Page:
Again, these stocks are still healthy in our system. However, all things being equal, our research suggests newer Green Zone stocks are likely to outperform those that have been in the Green Zone longer.
That’s all there is to it. (And folks with access to Pure Quant can even use the tool to complete all four steps, plus rebalancing, automatically.)
Of course, if you’re not currently a TradeSmith subscriber, you won’t be able to use our Health Indicator and VQ metrics to help guide your decisions. And unfortunately, there aren’t many great alternatives available for individual investors. (That’s why we created them in the first place!)
But there are still a couple of things you can do to intelligently downsize your portfolio and improve your long-term returns.
Like before, we’ll assume you’ve already reviewed the fundamental case for each investment and still have a solid reason to own it.
The first thing I would recommend is to sell any positions that are trading at a loss since you bought them.
Now, let me be clear. Here at TradeSmith, we’re not against buying stocks that are “on sale.” But value alone is not enough for us.
Cheap stocks can always get cheaper. And trying to “catch a falling knife” — Wall Street speak for buying a stock in a downtrend — is often a recipe for disaster.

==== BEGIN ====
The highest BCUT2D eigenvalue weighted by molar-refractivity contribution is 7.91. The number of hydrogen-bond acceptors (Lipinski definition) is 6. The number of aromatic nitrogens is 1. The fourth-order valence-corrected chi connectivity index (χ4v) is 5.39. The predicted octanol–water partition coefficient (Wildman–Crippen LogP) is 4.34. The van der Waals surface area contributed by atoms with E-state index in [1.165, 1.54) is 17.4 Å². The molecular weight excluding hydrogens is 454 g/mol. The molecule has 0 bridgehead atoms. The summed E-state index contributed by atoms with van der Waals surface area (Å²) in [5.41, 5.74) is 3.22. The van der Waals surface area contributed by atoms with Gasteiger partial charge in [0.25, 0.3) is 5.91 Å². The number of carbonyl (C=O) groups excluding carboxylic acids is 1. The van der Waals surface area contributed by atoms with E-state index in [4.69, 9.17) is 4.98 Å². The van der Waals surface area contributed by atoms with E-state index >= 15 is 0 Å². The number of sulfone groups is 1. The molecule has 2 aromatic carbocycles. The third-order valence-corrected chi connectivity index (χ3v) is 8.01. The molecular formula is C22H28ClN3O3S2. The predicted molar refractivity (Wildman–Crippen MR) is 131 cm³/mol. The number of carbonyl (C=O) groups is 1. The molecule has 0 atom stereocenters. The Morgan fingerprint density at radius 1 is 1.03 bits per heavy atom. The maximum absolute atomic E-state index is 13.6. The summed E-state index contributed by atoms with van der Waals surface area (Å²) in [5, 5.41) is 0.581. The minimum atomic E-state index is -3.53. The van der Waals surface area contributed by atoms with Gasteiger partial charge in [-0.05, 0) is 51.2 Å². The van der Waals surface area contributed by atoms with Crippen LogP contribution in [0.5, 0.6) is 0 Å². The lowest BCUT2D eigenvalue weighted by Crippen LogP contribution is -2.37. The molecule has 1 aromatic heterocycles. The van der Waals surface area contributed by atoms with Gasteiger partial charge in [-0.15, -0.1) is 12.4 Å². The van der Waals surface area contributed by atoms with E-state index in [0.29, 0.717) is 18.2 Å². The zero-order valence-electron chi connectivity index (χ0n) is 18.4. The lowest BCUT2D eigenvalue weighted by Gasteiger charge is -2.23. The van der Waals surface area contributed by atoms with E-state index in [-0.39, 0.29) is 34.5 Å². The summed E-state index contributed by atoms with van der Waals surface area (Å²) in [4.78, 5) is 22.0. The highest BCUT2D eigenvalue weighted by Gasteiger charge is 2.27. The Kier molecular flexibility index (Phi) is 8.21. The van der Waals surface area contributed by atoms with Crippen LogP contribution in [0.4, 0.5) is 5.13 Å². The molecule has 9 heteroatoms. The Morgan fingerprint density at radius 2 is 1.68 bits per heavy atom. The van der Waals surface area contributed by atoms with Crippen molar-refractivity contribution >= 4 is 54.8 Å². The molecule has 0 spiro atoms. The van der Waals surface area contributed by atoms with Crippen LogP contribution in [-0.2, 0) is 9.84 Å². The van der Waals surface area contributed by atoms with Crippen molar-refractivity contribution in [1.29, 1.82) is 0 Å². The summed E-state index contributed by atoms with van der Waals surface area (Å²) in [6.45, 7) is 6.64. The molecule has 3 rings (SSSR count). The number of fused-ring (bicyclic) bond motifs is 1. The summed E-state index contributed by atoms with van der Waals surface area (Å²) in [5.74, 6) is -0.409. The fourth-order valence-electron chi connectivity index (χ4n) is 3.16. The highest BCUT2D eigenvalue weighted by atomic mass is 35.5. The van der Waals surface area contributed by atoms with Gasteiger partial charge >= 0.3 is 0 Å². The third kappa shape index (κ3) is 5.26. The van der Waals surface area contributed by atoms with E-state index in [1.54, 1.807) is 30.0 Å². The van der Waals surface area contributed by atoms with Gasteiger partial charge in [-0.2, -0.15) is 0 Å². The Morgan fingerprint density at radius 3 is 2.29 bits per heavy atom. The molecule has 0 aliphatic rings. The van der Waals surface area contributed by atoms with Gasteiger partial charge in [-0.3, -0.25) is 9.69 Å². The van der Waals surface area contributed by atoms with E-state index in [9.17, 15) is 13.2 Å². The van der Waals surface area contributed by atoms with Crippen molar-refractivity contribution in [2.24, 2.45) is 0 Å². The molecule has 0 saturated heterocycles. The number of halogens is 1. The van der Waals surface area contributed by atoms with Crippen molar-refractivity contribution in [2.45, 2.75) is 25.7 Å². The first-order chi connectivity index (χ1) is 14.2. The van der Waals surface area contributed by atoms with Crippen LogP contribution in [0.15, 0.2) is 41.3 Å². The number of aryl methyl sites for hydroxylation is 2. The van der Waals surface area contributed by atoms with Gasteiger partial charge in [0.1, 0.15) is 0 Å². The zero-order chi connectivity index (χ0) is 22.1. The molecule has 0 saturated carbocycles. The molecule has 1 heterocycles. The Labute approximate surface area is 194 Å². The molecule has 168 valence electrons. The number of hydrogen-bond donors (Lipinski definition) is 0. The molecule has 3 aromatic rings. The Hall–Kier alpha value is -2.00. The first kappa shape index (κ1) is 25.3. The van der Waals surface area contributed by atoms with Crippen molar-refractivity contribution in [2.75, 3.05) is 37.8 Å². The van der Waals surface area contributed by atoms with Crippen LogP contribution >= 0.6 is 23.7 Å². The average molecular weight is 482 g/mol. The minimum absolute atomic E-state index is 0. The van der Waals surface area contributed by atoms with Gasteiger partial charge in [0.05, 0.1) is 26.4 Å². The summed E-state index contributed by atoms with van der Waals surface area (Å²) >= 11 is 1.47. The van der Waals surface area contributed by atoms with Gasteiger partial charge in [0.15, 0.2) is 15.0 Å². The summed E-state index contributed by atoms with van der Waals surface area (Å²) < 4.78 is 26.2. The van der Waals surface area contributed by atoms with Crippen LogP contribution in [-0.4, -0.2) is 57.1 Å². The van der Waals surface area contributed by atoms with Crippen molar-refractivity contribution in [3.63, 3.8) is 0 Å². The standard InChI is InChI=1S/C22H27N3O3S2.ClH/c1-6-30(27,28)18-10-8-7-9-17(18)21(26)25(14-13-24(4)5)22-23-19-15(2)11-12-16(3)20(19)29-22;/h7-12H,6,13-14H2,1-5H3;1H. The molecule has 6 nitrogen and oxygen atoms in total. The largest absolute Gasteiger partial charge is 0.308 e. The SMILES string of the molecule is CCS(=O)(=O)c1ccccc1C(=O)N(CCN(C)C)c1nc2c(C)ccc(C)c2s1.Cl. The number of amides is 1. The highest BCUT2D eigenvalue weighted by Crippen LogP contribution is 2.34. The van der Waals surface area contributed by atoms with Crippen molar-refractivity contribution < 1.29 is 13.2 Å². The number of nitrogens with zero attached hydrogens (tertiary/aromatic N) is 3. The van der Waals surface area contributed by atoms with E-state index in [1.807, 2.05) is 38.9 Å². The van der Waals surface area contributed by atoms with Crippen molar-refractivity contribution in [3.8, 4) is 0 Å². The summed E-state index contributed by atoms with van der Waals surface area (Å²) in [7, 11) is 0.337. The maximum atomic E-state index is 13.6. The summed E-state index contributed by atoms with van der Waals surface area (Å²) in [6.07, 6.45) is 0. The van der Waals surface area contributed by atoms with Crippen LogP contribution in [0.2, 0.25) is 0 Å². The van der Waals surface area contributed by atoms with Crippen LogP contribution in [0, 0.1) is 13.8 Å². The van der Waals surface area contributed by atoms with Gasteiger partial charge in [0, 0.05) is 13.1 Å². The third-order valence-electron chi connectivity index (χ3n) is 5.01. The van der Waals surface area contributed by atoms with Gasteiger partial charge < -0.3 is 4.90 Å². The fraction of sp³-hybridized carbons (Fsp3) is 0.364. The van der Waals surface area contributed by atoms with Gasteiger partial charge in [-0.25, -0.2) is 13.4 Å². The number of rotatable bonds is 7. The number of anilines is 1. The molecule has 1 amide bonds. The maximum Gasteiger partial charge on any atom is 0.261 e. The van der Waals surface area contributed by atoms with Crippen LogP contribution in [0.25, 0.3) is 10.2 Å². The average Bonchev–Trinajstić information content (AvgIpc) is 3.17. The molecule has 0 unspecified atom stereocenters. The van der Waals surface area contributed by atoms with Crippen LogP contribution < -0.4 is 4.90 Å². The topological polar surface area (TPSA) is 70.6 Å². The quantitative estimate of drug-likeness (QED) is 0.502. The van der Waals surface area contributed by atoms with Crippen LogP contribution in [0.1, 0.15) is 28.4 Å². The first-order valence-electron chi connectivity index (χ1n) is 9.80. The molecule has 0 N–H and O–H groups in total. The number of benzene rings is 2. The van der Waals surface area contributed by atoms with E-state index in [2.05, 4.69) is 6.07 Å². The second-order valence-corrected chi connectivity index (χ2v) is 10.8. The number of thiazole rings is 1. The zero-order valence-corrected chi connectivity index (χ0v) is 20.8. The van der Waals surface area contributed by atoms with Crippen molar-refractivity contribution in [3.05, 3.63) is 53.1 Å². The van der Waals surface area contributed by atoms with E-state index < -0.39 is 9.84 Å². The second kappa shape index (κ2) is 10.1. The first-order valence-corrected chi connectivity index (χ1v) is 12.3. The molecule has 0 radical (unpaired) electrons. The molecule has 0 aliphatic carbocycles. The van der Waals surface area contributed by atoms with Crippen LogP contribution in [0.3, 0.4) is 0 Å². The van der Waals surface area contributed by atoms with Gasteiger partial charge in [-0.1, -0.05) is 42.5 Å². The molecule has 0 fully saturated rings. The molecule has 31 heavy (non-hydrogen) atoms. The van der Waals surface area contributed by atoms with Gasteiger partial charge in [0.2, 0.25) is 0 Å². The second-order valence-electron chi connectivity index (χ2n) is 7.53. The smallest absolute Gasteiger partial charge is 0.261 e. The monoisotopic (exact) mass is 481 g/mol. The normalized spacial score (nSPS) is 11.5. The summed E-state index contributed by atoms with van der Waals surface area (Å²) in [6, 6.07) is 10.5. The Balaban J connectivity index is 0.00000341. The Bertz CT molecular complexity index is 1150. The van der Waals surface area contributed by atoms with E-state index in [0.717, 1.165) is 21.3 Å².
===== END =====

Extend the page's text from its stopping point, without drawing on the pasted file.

That’s not to say that buying and holding value stocks can’t be a profitable investment approach. But most folks simply don’t have the stomach for it. They typically end up “buying and folding” at the absolute worst time.
We prefer to own healthy stocks with positive upside momentum, even if that means waiting for slightly higher prices to do so. And our research shows most folks can earn better returns (with much less stress) through this approach.
Again, we’re not against owning speculative stocks at TradeSmith. But they should represent a relatively small part of your overall portfolio. Unfortunately, many folks — particularly new investors — tend to own way too many of these kinds of stocks. Some even have the bulk of their portfolio in them.
Again, if you’re not a TradeSmith subscriber, you won’t have access to our proprietary VQ. But you can still get a general sense of how volatile a stock has been with some publicly available metrics. These include things like historical volatility, beta, 52-week change, etc.
And of course, in some cases, you don’t even need data to know a stock is risky. If your portfolio is loaded with meme stocks and profitless SPACs, you likely have plenty of “low-hanging fruit” to start downsizing.
I hope today’s lesson was helpful. As always, I welcome your feedback at [email protected]. I can’t respond to every email, but I promise to read them all.